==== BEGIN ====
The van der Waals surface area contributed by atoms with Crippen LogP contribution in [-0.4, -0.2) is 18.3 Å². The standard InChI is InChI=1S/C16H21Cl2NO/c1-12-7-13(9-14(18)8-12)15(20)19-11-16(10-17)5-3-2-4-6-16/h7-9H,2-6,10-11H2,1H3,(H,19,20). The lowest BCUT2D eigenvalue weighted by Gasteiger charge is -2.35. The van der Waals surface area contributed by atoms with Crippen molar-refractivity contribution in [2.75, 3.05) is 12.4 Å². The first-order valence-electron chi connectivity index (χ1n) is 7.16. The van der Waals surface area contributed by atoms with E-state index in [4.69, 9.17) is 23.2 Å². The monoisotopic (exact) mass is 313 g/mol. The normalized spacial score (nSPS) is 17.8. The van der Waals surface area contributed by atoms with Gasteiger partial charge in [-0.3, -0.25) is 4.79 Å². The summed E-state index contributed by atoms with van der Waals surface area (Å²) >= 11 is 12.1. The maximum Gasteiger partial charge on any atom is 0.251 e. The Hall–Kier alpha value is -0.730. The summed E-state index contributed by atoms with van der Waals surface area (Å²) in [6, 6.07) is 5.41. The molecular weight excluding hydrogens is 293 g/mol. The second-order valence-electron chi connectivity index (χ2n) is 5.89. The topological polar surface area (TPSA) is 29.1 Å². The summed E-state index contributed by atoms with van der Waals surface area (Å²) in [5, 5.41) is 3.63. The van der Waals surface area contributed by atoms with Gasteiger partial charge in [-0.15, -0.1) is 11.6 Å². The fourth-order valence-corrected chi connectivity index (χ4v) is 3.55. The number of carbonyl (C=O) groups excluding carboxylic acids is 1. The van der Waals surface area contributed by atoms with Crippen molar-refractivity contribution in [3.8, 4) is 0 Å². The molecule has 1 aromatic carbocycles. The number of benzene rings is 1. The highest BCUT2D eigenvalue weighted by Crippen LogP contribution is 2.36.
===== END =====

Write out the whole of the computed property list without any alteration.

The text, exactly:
The van der Waals surface area contributed by atoms with Crippen LogP contribution in [-0.4, -0.2) is 18.3 Å². The standard InChI is InChI=1S/C16H21Cl2NO/c1-12-7-13(9-14(18)8-12)15(20)19-11-16(10-17)5-3-2-4-6-16/h7-9H,2-6,10-11H2,1H3,(H,19,20). The lowest BCUT2D eigenvalue weighted by Gasteiger charge is -2.35. The van der Waals surface area contributed by atoms with Crippen molar-refractivity contribution in [2.75, 3.05) is 12.4 Å². The first-order valence-electron chi connectivity index (χ1n) is 7.16. The van der Waals surface area contributed by atoms with E-state index in [4.69, 9.17) is 23.2 Å². The monoisotopic (exact) mass is 313 g/mol. The normalized spacial score (nSPS) is 17.8. The van der Waals surface area contributed by atoms with Gasteiger partial charge in [-0.3, -0.25) is 4.79 Å². The summed E-state index contributed by atoms with van der Waals surface area (Å²) >= 11 is 12.1. The maximum Gasteiger partial charge on any atom is 0.251 e. The Hall–Kier alpha value is -0.730. The summed E-state index contributed by atoms with van der Waals surface area (Å²) in [6, 6.07) is 5.41. The molecular weight excluding hydrogens is 293 g/mol. The second-order valence-electron chi connectivity index (χ2n) is 5.89. The topological polar surface area (TPSA) is 29.1 Å². The summed E-state index contributed by atoms with van der Waals surface area (Å²) in [5, 5.41) is 3.63. The van der Waals surface area contributed by atoms with Gasteiger partial charge in [-0.15, -0.1) is 11.6 Å². The fourth-order valence-corrected chi connectivity index (χ4v) is 3.55. The number of carbonyl (C=O) groups excluding carboxylic acids is 1. The van der Waals surface area contributed by atoms with Crippen molar-refractivity contribution in [3.8, 4) is 0 Å². The molecule has 1 aromatic carbocycles. The number of benzene rings is 1. The highest BCUT2D eigenvalue weighted by Crippen LogP contribution is 2.36.